PARIS: Interview - P&W president David Hess

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Rallying the troops is a tangible objective for Pratt & Whitney president David Hess as he prepares his workforce for an onslaught of new engine work that will yield a doubling of the company's $13 billion a year revenue by 2020.

At a recent leadership conference held in a hangar at P&W's home campus in Hartford, Connecticut, Hess synchronised the future with 250 company executives from around the world for two days. "I feel pretty good about the talent we have here," says Hess. "We have a big ramp-up in front of us, but one thing really helping us is that we laid out a family strategy quite awhile ago and now we're following our playbook."

That ramp-up includes orders to date for more than 1,200 PurePower geared turbofan narrowbody engines for four new civilian aircraft types; hundreds of PW4000 engines for the 179 KC-46A tankers awarded to Boeing by the US Air Force, and perhaps thousands of F135 engines through the increasingly likely monopoly position for the US military's Lockheed Martin F-35 Joint Strike Fighter programme.

"We plan to take back market share," says Hess of the company's commercial airline products, which today have less than 30% market share in the widebody sector and only 17% in the narrowbody segment. Key to the thrust is the new PurePower geared turbofan engines, which in the run-up to Paris had the distinction of being the power choice for Airbus A320neo customers over the competing CFM Leap-X offering.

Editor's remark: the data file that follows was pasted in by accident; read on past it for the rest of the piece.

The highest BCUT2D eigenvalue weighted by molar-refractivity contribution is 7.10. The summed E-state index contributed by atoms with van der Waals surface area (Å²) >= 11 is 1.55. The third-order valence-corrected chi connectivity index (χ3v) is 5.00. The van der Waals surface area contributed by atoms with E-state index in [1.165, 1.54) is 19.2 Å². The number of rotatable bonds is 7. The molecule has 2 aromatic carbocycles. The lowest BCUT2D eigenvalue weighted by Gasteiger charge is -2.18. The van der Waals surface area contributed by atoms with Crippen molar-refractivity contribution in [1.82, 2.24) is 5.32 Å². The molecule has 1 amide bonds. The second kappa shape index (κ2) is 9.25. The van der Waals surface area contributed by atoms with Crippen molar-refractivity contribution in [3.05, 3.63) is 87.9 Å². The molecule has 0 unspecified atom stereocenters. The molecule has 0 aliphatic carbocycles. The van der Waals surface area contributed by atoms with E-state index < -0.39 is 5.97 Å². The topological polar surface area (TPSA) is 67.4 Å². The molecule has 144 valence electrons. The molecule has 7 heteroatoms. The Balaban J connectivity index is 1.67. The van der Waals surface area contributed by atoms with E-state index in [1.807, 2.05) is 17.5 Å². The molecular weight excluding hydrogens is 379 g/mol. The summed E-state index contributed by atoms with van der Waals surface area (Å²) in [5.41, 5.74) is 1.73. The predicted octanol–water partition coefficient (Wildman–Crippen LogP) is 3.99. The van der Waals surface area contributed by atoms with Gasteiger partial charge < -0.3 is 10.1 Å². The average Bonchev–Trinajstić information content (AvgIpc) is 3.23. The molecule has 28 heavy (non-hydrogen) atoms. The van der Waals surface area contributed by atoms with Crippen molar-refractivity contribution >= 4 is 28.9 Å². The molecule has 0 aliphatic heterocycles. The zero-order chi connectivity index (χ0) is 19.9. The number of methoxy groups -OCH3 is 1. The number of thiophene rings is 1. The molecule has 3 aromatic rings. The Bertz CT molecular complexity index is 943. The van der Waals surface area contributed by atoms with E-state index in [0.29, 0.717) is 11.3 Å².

pw1524, pratt & whitney
 © Pratt & Whitney

"We know that it's not going to be 100% going forward. [CFM] will win some orders," says Hess. "We're proud that ours is much further along in development. That's why we had some of the success we've had in the market."

First to put the geared turbofan into revenue operations will be Bombardier with the CSeries narrowbody airliner in late 2013, followed by a sole-source application on the Mitsubishi MRJ regional jet in 2014, and a split-bill with CFM International on the A320neo in 2015.

Hess says P&W has three engines in test as of May, two for the CSeries and one for the MRJ, but that 14 engines will be up and running by year's end. To date, Hess says testing of the new design has yielded "normal development programme learnings" with "nothing of concern" turning up. "This proves everything we've been asserting in the marketplace," he says, including a 16% reduction in fuel burn. Beyond the four airframe wins, Hess says P&W is talking to Comac about a potential second engine choice for the C919 (CFM is the sole Western engine at the moment), to Embraer about a follow-on to the E-170/190 family and to Boeing about its plans for either a re-engined 737 and/or a clean-sheet narrowbody design. "Hopefully there'll be more good news to come in the future," Hess says.